By Sugandha Rawal
NEW DELHI–Globally acclaimed journalist and author Tina Brown, who is in India to host the Women in the World summit, says the constant struggle of Indian women with the “push and pull of traditionalism and modernity” is interesting, but painful.
“We see great differences, but also great similarities in India. Perhaps more similarities, than differences. But you know one of the thing which I find interesting about India is the push and pull of traditionalism and modernity.
“The constant struggle of women to satisfy their desires to be traditional Indian wife, mother and nurturer of a family while at a same time wanting to surge ahead and be a bread winner,” Brown told IANS in an interview here.
Born in Britain and later taking American citizenship, Brown, who has expressed interest to pen something on the life of Indira Gandhi, India’s first woman prime minister, added: “Indian women are so vibrant, brilliant and powerful and yet there is this other constant fight to be this deeply subservient kind of women. I think it is a conflict that will go on. It is interesting and at the same time very painful.”
The media doyen, however, said that a person’s endeavour to be a leader as well as a nurturer is not restricted to India. “It is available all over the world, but pronounced very well in India.”
She loves coming back to the country – be it to immerse herself in the old world charm of Udaipur, soak in the enchanting views of Kerala or to explore the literature world in Jaipur.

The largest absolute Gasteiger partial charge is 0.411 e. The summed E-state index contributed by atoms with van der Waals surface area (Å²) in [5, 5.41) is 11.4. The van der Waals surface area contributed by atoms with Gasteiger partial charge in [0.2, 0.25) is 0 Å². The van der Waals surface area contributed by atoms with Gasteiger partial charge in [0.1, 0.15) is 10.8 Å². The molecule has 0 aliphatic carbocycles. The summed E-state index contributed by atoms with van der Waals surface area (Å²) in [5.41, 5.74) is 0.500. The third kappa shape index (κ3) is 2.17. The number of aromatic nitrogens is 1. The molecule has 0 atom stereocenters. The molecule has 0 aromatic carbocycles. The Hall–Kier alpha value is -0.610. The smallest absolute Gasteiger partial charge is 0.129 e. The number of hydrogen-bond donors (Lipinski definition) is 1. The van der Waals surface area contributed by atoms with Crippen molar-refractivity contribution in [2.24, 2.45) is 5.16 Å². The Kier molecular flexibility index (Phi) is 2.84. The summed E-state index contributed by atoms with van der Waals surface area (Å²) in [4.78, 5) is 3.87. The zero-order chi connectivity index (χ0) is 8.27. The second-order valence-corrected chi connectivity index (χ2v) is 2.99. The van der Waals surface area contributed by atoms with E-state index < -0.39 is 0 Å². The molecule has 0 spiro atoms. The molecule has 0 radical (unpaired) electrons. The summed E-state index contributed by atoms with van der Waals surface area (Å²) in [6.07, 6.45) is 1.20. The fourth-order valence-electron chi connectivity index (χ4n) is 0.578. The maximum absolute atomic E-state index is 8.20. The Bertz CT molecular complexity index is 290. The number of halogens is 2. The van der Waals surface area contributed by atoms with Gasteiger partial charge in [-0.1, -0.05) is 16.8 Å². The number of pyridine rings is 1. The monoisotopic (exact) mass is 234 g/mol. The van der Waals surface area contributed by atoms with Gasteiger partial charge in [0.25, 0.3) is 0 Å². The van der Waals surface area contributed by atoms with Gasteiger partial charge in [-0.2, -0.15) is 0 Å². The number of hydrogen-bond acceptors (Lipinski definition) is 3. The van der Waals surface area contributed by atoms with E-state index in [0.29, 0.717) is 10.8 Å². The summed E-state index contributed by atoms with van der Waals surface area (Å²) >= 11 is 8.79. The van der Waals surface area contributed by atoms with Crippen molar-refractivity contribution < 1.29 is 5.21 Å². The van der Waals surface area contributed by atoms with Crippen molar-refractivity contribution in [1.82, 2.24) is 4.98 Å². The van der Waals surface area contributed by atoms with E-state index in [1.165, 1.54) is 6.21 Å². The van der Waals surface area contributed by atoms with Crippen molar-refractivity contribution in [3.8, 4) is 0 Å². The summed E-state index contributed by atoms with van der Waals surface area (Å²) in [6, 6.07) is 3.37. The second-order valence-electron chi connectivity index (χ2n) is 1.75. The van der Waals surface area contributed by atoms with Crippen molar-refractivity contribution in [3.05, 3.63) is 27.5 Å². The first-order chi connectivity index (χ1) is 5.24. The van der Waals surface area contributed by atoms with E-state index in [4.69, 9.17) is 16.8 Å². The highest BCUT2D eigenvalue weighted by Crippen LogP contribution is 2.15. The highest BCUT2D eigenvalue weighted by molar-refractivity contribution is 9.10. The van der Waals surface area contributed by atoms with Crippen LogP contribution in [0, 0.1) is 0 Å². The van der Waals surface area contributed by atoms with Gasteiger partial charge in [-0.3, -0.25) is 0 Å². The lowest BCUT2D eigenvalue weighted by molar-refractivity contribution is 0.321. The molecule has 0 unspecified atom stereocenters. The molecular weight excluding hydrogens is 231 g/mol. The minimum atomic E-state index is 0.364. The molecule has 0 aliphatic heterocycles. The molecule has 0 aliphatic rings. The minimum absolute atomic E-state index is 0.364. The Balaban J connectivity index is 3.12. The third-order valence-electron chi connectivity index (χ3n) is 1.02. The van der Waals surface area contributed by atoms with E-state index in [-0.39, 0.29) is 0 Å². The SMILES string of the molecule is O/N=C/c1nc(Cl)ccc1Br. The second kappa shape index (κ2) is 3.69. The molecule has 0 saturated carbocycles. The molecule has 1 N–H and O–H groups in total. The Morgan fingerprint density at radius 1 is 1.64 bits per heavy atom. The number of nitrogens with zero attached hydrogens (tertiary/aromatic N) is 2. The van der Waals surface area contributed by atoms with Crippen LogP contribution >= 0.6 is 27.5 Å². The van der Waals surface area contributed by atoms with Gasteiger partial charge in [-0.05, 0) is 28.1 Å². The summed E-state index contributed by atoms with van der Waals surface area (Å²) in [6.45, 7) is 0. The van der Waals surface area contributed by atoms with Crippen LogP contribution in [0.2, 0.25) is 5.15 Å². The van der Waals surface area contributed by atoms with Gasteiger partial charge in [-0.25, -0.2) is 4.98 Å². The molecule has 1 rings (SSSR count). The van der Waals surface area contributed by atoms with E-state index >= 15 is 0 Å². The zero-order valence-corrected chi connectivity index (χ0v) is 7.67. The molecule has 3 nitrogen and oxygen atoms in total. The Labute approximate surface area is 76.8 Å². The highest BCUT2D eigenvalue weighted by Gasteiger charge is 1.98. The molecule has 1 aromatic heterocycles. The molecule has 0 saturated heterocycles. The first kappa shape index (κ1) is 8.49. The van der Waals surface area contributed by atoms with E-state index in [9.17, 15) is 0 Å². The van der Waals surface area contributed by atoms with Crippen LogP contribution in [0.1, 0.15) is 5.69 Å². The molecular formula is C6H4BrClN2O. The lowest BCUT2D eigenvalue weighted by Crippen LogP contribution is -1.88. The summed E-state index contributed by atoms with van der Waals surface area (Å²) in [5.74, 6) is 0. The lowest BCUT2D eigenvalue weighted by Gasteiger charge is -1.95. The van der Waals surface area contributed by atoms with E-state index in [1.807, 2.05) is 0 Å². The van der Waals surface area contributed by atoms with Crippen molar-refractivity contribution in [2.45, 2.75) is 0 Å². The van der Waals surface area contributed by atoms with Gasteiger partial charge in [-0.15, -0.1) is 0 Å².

This time, it’s work calling in India for Brown, who has brought her Women in the World summit to India. The summit, held in Delhi on Friday, featured powerful and glamourous names like Cate Blanchett, Deepa Mehta, Shabana Azmi and Nandita Das, who delved on a variety of issues concerning the globe.
Brown, who authored best-selling biography of Princess Diana “The Diana Chronicle” in 2007, is quick to note that there are several “boiling” discussions in India over gender issues. She feels it is an apt moment to “break in”.
“India right now is in between a very exciting and vibrant discussion on gender issues. Everywhere I go, Indian women are arguing about the place of women in society — how can they be protected, how women can breakthrough the bro-culture. All these kind of discussions are boiling in India and that is something very exciting. It feels like a very good moment to break in,” said Brown, who was awarded the honor of Commander of the Order of the British Empire by Queen Elizabeth for her services to journalism in 2000.
Brown is a former editor of The Newsweek, The New Yorker, Vanity Fair, Daily Beast and Tatler.
Launched by Brown in 2010, the Women in the World summit convenes leaders as well as inspirational activists from across the globe. By sharing their stories, they help take a step towards making world a better place for women and girls.